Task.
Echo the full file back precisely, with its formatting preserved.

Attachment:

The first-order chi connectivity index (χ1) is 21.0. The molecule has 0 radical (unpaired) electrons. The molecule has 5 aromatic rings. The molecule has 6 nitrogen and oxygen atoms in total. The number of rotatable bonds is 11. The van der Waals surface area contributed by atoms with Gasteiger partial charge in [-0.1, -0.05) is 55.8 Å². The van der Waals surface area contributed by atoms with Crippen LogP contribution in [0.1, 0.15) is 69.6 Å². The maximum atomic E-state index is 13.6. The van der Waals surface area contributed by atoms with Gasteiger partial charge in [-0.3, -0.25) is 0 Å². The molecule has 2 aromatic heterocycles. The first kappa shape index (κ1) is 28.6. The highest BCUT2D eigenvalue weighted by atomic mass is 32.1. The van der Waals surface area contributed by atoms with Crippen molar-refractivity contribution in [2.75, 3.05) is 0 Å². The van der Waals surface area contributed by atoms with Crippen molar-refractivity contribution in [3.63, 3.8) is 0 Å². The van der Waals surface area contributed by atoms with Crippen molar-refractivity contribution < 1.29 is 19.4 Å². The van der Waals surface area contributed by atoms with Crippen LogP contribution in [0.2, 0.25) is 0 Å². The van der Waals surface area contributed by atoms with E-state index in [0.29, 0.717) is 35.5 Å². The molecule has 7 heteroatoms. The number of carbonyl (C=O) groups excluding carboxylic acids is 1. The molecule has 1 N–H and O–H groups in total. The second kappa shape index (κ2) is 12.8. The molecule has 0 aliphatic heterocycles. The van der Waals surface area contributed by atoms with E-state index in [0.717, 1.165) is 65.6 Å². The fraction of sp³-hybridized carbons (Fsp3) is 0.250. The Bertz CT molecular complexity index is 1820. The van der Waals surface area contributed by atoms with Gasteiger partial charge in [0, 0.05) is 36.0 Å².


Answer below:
The first-order chi connectivity index (χ1) is 21.0. The molecule has 0 radical (unpaired) electrons. The molecule has 5 aromatic rings. The molecule has 6 nitrogen and oxygen atoms in total. The number of rotatable bonds is 11. The van der Waals surface area contributed by atoms with Gasteiger partial charge in [-0.1, -0.05) is 55.8 Å². The van der Waals surface area contributed by atoms with Crippen LogP contribution in [0.1, 0.15) is 69.6 Å². The maximum atomic E-state index is 13.6. The van der Waals surface area contributed by atoms with Gasteiger partial charge in [-0.3, -0.25) is 0 Å². The molecule has 2 aromatic heterocycles. The first kappa shape index (κ1) is 28.6. The highest BCUT2D eigenvalue weighted by atomic mass is 32.1. The van der Waals surface area contributed by atoms with Crippen molar-refractivity contribution in [2.75, 3.05) is 0 Å². The van der Waals surface area contributed by atoms with Crippen molar-refractivity contribution in [3.63, 3.8) is 0 Å². The van der Waals surface area contributed by atoms with Crippen molar-refractivity contribution < 1.29 is 19.4 Å². The van der Waals surface area contributed by atoms with Crippen LogP contribution in [0.2, 0.25) is 0 Å². The van der Waals surface area contributed by atoms with E-state index in [0.29, 0.717) is 35.5 Å². The molecule has 7 heteroatoms. The number of carbonyl (C=O) groups excluding carboxylic acids is 1. The molecule has 1 N–H and O–H groups in total. The second kappa shape index (κ2) is 12.8. The molecule has 0 aliphatic heterocycles. The van der Waals surface area contributed by atoms with E-state index in [0.717, 1.165) is 65.6 Å². The fraction of sp³-hybridized carbons (Fsp3) is 0.250. The Bertz CT molecular complexity index is 1820. The van der Waals surface area contributed by atoms with Gasteiger partial charge in [0, 0.05) is 36.0 Å².